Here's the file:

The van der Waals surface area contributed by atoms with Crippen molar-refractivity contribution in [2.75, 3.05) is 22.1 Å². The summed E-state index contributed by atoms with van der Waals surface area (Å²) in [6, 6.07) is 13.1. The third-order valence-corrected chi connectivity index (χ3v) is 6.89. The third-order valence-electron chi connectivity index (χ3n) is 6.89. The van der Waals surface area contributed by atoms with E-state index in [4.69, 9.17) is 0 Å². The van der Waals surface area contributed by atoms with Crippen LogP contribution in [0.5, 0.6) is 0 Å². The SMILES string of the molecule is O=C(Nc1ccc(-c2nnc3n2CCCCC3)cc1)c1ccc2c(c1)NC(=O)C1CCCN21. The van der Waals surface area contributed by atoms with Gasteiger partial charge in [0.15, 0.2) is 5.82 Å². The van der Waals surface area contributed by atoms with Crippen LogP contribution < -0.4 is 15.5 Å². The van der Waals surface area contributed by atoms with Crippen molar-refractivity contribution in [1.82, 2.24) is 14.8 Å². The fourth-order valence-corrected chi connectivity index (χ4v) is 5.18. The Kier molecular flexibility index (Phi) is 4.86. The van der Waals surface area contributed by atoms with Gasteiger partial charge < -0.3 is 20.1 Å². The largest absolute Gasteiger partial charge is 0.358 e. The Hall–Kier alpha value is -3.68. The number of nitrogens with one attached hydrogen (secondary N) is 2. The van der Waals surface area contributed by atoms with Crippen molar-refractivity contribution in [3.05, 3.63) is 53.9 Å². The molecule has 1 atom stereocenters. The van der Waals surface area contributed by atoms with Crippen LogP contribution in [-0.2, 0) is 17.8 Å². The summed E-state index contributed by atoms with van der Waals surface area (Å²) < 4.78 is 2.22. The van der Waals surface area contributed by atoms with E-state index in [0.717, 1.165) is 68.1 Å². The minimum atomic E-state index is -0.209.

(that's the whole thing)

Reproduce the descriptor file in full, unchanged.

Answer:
The van der Waals surface area contributed by atoms with Crippen molar-refractivity contribution in [2.75, 3.05) is 22.1 Å². The summed E-state index contributed by atoms with van der Waals surface area (Å²) in [6, 6.07) is 13.1. The third-order valence-corrected chi connectivity index (χ3v) is 6.89. The third-order valence-electron chi connectivity index (χ3n) is 6.89. The van der Waals surface area contributed by atoms with E-state index in [4.69, 9.17) is 0 Å². The van der Waals surface area contributed by atoms with Crippen LogP contribution in [0.5, 0.6) is 0 Å². The SMILES string of the molecule is O=C(Nc1ccc(-c2nnc3n2CCCCC3)cc1)c1ccc2c(c1)NC(=O)C1CCCN21. The van der Waals surface area contributed by atoms with Gasteiger partial charge in [0.15, 0.2) is 5.82 Å². The van der Waals surface area contributed by atoms with Crippen LogP contribution < -0.4 is 15.5 Å². The van der Waals surface area contributed by atoms with Crippen molar-refractivity contribution in [1.82, 2.24) is 14.8 Å². The fourth-order valence-corrected chi connectivity index (χ4v) is 5.18. The Kier molecular flexibility index (Phi) is 4.86. The van der Waals surface area contributed by atoms with Gasteiger partial charge < -0.3 is 20.1 Å². The largest absolute Gasteiger partial charge is 0.358 e. The Hall–Kier alpha value is -3.68. The number of nitrogens with one attached hydrogen (secondary N) is 2. The van der Waals surface area contributed by atoms with Crippen molar-refractivity contribution in [3.05, 3.63) is 53.9 Å². The molecule has 1 atom stereocenters. The van der Waals surface area contributed by atoms with Crippen LogP contribution in [-0.2, 0) is 17.8 Å². The summed E-state index contributed by atoms with van der Waals surface area (Å²) < 4.78 is 2.22. The van der Waals surface area contributed by atoms with E-state index in [0.717, 1.165) is 68.1 Å². The minimum atomic E-state index is -0.209.